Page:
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I'm designing a class A audio amplifier but am struggling with the efficiency of my circuit.

I know of 'push-pull' Class A designs, but only want to use a single output mosfet. I would like to hit a minimum of 12 watts using a 24V 1.5A supply.

My current circuit: enter image description here

I know I'm limiting the top of the gate threshold by feeding the gate though the drain of the output Mosfet in order to stabilize the operating point. Would the only way to get the full range to be use separate DC feedback? Would I have to use another active component (like a PNP transistor) from the input?

Also have I got the constant current source arrangement correct? I'v noticed there is a current drop as the draw by the output mosfet falls, is this anything to be concerned about?

As I am a beginner at audio amplifier design, the design goals are to be a simple, but high quality audio amplifier.

Thank you ESE community :)

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    \$\begingroup\$ Include Falstad link so I can see dc current, symmetry etc \$\endgroup\$ – Tony Stewart EE75 Jun 25 '19 at 0:31
  • \$\begingroup\$ falstad.com/circuit/circuitjs.html \$\endgroup\$ – G Frank Jun 25 '19 at 0:39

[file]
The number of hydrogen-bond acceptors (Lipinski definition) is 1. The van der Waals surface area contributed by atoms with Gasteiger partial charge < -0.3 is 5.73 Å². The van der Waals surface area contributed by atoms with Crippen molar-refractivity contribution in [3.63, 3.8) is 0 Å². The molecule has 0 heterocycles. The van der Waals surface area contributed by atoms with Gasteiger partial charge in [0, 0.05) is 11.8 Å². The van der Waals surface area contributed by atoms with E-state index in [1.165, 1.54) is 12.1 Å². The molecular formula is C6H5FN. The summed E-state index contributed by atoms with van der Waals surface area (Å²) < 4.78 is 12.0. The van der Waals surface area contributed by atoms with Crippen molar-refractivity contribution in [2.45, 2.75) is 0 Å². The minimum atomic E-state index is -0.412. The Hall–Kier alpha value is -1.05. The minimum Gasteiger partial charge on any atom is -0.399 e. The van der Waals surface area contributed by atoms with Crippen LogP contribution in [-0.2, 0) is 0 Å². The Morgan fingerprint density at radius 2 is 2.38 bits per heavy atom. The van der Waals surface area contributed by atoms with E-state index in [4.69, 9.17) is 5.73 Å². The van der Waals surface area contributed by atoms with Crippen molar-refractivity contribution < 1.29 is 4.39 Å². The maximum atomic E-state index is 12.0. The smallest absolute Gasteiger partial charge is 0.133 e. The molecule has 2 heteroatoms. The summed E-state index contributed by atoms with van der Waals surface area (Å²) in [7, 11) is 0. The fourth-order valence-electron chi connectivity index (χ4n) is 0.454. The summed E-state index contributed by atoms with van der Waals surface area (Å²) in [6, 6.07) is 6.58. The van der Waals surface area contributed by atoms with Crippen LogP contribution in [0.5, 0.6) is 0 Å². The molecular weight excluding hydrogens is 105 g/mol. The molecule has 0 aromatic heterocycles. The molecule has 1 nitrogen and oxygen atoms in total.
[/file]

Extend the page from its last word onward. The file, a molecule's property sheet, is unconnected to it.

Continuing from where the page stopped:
• \$\begingroup\$ pastebin.com/raw/0LJ9uQEE \$\endgroup\$ – G Frank Jun 25 '19 at 0:41
  • \$\begingroup\$ in future you can export link as well in answer and use shorturl in comments only \$\endgroup\$ – Tony Stewart EE75 Jun 25 '19 at 0:42
  • \$\begingroup\$ oww, yes i see that now. No problem :) \$\endgroup\$ – G Frank Jun 25 '19 at 0:43
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The basic problems with your circuit are extreme sensitivity to DC bias point of the upper FET, interaction between DC bias point and gain of the input transistor and lower FET, and low AC gain.

I put your circuit into LTspice and made a few changes to improve DC stability and AC gain:-

enter image description here

To remove the interaction between M1 and Q1 biasing I AC coupled the signal through C3, with R8 isolating the signal from M1's bias circuit (which I decoupled with C5 so it wouldn't affect the AC gain). I also applied negative feedback to M2's bias with R2, and decoupled it to AC with C4. Finally I added small Source degeneration resistors (R11, R12) to further stabilize the FET bias points.

With these changes the AC gain jumped to 47dB which was more than I wanted, so I applied a small amount of negative feedback to the Emitter of Q1 (via C6 and R9) which brought the gain down to 39dB. This also improved the bandwidth and harmonic distortion figures. Frequency response is now flat within 1dB from 20Hz to 100kHz, and distortion is less than 5% at a peak-to-peak output voltage of 17.2V.